The Rise of Messaging Services Will Be the Death of Call Centers Sponsored This content is created collaboratively with one of our sponsors.
Etihad’s aggressive strategy to take equity stakes in five other airlines, and to take advantage of the resulting economies of scale makes a lot of dollars and sense.
Etihad Airways CEO James Hogan never mentioned Emirates or Qatar Airways by name, but he spoke about how he believes Etihad’s business model and strategy provide a benefit in its battle with the airline’s “two nearest competitors.”
Speaking at SITA’s 2013 Air Transport IT Summit today outside Brussels, Hogan noted that people representing 138 nationalities work for the airline, that it has 45 codeshares, eschews the big three airline alliances (as does Emirates), and can fly passengers to some 475 destinations, “more than my nearest competitors.”
But, the largest differentiation may be in Etihad’s investment and collaboration strategy as it has taken equity stakes in four other airlines, including airberlin (29%), Air Seychelles (40%), Aer Lingus (nearly 3%), and Virgin Australia (10%), while a deal to take a 24% stake in India’s Jet Airways is pending regulatory approval.
The partnership with Jet Airways, if approved, will “take me to secondary cities [in India] that I will never serve,” Hogan said.
“Scale is what it’s all about,” he added.
Hogan explained how Etihad started from “a blank piece of paper” in 2003, and therefore doesn’t have the constrictions of a legacy carrier. And, as a full-service airline, Etihad has achieved scale, through its myriad airline partnerships and investments, “faster than any airline,” Hogan said.
Etihad’s mandate, Hogan said, is “to make money” and to be the “best,” and not just the biggest airline.
Hogan said Etihad’s investments in airberlin, Air Seychelles, Aer Lingus, and Virgin Australia enable the airlines — which have more than 500 aircraft together — to collaborate as they strive to “not duplicate the overhead.”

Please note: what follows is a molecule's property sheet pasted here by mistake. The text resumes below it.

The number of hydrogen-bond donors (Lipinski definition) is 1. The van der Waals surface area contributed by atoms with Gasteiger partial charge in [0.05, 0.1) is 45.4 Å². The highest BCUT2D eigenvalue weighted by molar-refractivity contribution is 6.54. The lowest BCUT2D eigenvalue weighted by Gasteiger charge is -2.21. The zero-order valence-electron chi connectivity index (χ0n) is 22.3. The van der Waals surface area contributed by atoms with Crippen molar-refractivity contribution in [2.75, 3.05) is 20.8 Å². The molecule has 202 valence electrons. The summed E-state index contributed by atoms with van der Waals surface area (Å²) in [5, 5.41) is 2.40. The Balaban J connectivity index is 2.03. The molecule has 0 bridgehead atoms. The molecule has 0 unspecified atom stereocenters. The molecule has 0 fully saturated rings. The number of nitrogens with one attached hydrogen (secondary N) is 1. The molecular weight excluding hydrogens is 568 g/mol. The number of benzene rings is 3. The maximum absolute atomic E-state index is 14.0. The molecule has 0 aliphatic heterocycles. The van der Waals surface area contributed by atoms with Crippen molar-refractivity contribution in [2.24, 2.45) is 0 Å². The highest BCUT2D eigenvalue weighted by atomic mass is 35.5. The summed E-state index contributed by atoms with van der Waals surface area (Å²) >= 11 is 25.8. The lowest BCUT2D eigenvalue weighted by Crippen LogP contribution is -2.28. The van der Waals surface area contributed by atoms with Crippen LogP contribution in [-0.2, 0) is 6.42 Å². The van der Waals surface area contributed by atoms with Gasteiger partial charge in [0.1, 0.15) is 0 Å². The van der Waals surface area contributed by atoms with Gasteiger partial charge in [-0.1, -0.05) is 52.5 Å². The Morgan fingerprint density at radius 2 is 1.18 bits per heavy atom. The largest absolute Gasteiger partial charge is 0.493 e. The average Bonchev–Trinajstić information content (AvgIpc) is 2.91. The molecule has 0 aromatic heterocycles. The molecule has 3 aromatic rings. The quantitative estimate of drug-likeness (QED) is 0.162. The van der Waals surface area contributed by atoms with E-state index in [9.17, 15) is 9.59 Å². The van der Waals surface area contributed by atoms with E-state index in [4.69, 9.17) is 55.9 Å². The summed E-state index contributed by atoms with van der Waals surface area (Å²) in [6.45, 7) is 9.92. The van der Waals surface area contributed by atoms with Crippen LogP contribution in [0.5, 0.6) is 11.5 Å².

In fact, Etihad is hiring and retraining displaced airberlin pilots. When Etihad announced that decision, Hogan spelled out the strategy: “This development is part of the broader process to strengthen our alliance with equity group partners. With airberlin we are already sharing resources, integrating our fleet programs, aligning our well-experienced personnel, and developing careers.”
Although he doesn’t articulate it this way, Hogan views Etihad as a sort of flying hotel from the perspective of passengers, who the airline refers to as “guests,” not customers.
Etihad indeed benchmarks the way it treats passengers against the world’s best hotels and restaurants, Hogan said.
Hogan argued that airlines have to treat passengers well throughout the travel experience, including the baggage retrieval and transfer process, for example.
“We may get it right on board, but it’s no good getting it right on board if we get it wrong on the ground,” Hogan said.
Hogan noted that emerging technologies will be vital in attracting and retaining passengers, and he vowed that Etihad will have Wi-Fi connectivity throughout its fleet by August 2014.
Like other airlines, Hogan said developing ancillary revenue is vital, “but it doesn’t mean selling toilets on the aircraft.”
Etihad, for example, enables passengers to bid online for business and first-class upgrades, which are also offered “in the last couple of hours” before the flight at the airport. Selling travel insurance, exit-row seating, and extra legroom in couch should also be part of the mix, Hogan said.
These things are part of the evolution of the aviation industry, which Hogan contended is “at the forefront of change.”
“We are not going anywhere, this industry,” Hogan said. “Where we are going is we’re changing.”
Hogan obviously hopes that Etihad can change and manage to grow faster and more profitably than its “two nearest competitors.”
In the case of Emirates, at least, that will be a tall order.